Multi-stage building with Docker

Docker supports a feature, where you can create multiple containers with a single dockerfile and at the same time share the contents between the containers. This feature gives you the possibility of having multi-stage builds and opens one significant spot for creating repeatable builds.

The idea behind it is simple, you can have multiple FROM statements inside the same Dockerfile. Each FROM statement can use different images, therefore defines it’s own dependencies and allows you to connect the containers from one base to the other by using COPY --from=0or COPY --from=previous-stage.

Docker stages

Each stage could be responsible for doing one thing only(don’t forget the unix philosphy), e.g. run unit tests.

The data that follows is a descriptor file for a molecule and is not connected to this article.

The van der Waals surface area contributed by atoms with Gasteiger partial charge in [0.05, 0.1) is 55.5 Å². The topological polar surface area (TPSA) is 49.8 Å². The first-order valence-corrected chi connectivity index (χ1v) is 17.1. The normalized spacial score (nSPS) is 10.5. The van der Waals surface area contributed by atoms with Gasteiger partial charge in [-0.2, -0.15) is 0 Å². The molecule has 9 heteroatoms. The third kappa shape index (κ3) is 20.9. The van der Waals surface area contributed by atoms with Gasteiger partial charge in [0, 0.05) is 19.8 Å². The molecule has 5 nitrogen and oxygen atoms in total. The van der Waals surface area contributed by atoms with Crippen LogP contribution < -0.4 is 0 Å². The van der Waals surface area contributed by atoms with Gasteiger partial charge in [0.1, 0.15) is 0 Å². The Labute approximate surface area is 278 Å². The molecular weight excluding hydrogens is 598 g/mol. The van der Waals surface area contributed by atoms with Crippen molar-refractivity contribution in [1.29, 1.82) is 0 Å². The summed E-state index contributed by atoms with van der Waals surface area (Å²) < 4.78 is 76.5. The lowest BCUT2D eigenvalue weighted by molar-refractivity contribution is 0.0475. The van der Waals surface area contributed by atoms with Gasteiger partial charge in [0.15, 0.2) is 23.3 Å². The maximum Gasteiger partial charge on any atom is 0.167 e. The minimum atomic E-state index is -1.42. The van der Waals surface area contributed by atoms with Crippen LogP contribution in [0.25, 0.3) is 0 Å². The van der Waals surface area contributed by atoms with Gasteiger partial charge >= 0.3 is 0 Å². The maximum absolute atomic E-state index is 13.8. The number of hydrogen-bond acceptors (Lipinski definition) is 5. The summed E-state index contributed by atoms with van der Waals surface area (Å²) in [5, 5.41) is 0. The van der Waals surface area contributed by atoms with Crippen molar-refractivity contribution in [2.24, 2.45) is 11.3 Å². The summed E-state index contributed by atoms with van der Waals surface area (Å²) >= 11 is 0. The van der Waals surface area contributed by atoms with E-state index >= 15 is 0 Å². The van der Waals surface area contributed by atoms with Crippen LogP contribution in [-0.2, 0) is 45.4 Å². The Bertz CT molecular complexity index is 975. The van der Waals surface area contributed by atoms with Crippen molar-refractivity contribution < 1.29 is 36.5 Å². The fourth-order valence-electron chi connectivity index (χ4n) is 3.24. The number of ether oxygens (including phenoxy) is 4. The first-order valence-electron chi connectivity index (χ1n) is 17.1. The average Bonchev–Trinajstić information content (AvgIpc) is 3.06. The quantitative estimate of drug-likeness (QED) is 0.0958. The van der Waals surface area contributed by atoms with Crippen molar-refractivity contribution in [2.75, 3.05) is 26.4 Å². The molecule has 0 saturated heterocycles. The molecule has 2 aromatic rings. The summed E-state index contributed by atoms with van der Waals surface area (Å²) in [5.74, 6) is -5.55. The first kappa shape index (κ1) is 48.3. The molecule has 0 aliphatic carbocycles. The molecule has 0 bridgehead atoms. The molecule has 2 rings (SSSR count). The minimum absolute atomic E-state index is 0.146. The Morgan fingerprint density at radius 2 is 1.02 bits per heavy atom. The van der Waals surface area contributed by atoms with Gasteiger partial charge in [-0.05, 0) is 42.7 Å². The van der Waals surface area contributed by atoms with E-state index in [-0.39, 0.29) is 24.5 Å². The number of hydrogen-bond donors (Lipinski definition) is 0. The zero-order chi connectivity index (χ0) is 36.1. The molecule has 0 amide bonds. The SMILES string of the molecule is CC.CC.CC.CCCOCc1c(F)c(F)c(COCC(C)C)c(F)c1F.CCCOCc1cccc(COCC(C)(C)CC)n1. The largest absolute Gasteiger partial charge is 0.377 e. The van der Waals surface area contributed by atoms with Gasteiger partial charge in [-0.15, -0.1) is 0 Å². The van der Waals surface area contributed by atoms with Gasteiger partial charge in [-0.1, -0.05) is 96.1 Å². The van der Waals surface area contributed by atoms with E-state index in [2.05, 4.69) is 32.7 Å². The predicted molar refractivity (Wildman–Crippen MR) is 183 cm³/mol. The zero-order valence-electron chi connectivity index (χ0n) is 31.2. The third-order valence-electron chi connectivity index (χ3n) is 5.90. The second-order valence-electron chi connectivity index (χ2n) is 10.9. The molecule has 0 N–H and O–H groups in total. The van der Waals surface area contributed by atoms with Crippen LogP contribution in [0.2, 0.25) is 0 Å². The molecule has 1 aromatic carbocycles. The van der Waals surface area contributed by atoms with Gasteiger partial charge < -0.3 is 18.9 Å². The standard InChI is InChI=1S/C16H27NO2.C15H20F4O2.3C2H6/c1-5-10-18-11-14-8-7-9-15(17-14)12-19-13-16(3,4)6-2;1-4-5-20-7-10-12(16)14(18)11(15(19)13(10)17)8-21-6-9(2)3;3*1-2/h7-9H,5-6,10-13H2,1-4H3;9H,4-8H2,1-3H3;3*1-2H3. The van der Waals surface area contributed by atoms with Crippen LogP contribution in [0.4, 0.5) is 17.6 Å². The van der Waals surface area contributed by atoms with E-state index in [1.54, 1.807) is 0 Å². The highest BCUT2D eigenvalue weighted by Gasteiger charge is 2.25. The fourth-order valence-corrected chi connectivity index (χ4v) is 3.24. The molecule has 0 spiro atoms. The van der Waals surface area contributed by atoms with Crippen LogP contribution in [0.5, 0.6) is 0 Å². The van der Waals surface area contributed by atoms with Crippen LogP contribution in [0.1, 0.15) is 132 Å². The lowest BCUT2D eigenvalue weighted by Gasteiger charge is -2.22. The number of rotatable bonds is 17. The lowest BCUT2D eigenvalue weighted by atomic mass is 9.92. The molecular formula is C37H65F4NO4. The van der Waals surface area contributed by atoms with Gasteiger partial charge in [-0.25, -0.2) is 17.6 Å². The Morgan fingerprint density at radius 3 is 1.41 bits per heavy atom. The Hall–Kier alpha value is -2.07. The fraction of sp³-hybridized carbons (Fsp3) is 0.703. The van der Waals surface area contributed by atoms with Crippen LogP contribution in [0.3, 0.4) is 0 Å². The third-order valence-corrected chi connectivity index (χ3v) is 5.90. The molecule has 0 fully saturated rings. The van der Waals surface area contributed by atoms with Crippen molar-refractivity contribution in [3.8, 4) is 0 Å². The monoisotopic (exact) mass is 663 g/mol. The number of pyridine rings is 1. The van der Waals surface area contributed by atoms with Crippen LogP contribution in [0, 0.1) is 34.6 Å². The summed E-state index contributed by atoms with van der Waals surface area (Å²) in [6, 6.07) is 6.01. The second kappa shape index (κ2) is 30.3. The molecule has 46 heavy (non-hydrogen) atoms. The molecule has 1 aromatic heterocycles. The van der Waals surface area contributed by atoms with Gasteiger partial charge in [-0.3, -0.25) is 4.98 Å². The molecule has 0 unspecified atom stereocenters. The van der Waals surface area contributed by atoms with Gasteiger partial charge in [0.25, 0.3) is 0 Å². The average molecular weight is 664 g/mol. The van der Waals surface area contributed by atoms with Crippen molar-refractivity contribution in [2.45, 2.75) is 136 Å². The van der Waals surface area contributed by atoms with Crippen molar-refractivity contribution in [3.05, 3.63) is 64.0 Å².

Multi-Stage Builds in dotnet core

Here is a simplified example of a multi-stage Dockerfile which is used to build, test a dotnet core 2.0 application, plus a ready to run container.

# 1st stage
FROM microsoft/dotnet:2-sdk-jessie as builder

RUN mkdir /app
COPY . /app
RUN dotnet restore \
    && dotnet build -c Release /app/src/MyProject \
    && dotnet build -c Release /app/test/Tests.MyProject \
    && dotnet test /app/test/Tests.MyProject \
    && dotnet publish -c Release -o /app/bin/MyProject /app/src/MyProject

# 2nd stage
FROM microsoft/dotnet:2.0.0-runtime-jessie

RUN mkdir -p /opt/app/bin
COPY --from=builder /app/bin /opt/app/bin
COPY --from=builder /app/ /opt/app

ENTRYPOINT ["/opt/app/"]

Why use it

The benefits are very clear:

There is one minor issue, you need to remove a dangling image at the end of the build process ;)


The ability to repeat one build with the same consistency is crucial in today’s constantly changing dependencies. Docker allows you to maintain the same environment, even by making sure your build steps are the same. If you are already using docker it’s dead simple to use multi-stage builds. If you are new to docker you will still grasp the concept quickly.


NOTE: originally posted on medium